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An Alabama inmate on Friday asked the U.S. Supreme Court to stay his upcoming execution to consider whether a judge should have been able to give him a death sentence when the jury recommended life imprisonment.
 
Ronald Bert Smith is scheduled to be executed by lethal injection next Thursday for the 1994 slaying of Huntsville convenience store clerk Casey Wilson. A jury recommended life imprisonment without parole by a 7-5 vote, but a judge sentenced Smith to death.

"Alabama is the only state that allows a judge to sentence a defendant to death when the jury has recommended a sentence of life," lawyers for Smith wrote in the petition, noting that Florida and Delaware abolished that capability this year.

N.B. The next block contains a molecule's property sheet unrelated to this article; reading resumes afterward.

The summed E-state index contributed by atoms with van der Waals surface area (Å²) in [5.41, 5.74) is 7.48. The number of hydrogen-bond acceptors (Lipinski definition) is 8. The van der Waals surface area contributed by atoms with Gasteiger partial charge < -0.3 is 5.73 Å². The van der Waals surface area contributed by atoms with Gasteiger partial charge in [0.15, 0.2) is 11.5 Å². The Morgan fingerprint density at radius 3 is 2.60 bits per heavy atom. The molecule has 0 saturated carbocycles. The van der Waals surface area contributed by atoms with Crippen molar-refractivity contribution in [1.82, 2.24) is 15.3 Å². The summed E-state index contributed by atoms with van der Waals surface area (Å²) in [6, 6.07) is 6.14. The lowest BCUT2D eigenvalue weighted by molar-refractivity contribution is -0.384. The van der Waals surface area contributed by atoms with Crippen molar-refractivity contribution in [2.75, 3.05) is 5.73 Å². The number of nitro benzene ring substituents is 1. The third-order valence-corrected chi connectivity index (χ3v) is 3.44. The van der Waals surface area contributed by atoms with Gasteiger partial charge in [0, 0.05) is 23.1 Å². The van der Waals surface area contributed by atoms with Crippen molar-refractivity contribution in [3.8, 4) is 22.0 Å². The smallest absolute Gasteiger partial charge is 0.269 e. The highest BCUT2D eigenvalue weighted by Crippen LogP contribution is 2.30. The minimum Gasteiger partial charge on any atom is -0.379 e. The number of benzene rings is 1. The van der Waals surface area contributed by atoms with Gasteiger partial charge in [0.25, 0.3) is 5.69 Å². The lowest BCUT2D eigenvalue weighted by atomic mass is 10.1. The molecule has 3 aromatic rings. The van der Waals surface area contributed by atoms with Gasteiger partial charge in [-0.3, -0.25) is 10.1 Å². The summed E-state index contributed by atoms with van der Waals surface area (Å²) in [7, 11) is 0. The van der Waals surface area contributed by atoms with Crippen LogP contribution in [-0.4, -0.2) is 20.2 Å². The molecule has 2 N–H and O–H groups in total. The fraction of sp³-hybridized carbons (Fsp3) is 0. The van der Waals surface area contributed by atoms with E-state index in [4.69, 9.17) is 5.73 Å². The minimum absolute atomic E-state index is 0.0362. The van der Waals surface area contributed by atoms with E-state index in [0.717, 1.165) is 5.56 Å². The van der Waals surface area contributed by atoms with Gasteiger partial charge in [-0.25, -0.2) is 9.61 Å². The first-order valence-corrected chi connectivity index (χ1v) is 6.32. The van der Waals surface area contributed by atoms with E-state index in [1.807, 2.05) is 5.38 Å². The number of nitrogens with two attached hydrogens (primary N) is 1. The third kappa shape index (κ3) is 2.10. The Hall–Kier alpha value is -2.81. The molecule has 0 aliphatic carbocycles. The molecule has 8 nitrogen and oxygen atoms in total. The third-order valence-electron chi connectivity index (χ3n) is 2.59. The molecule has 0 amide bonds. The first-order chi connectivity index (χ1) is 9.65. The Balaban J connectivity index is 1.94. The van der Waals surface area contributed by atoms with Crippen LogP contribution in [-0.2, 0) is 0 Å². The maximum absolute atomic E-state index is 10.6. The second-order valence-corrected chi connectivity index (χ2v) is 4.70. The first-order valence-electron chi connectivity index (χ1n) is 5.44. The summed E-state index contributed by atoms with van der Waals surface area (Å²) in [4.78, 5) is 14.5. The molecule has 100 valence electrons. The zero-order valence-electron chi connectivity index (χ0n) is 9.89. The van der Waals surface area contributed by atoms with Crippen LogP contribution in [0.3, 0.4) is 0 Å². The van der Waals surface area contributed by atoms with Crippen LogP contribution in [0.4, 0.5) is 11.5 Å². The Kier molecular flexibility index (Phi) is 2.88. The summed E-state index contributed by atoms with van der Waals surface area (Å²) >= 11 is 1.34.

The petition could put the issue of judicial override before the court.

The U.S. Supreme Court in January struck down Florida's similar sentencing structure because it gave too much power to judges. Justices ruled that "the Sixth Amendment requires a jury, not a judge, to find each fact necessary to impose a sentence of death."

Smith's lawyers argued that Alabama's death penalty structure is also unconstitutional because an Alabama jury can recommend a sentence of life without parole, but a judge can override that recommendation and impose a death sentence.



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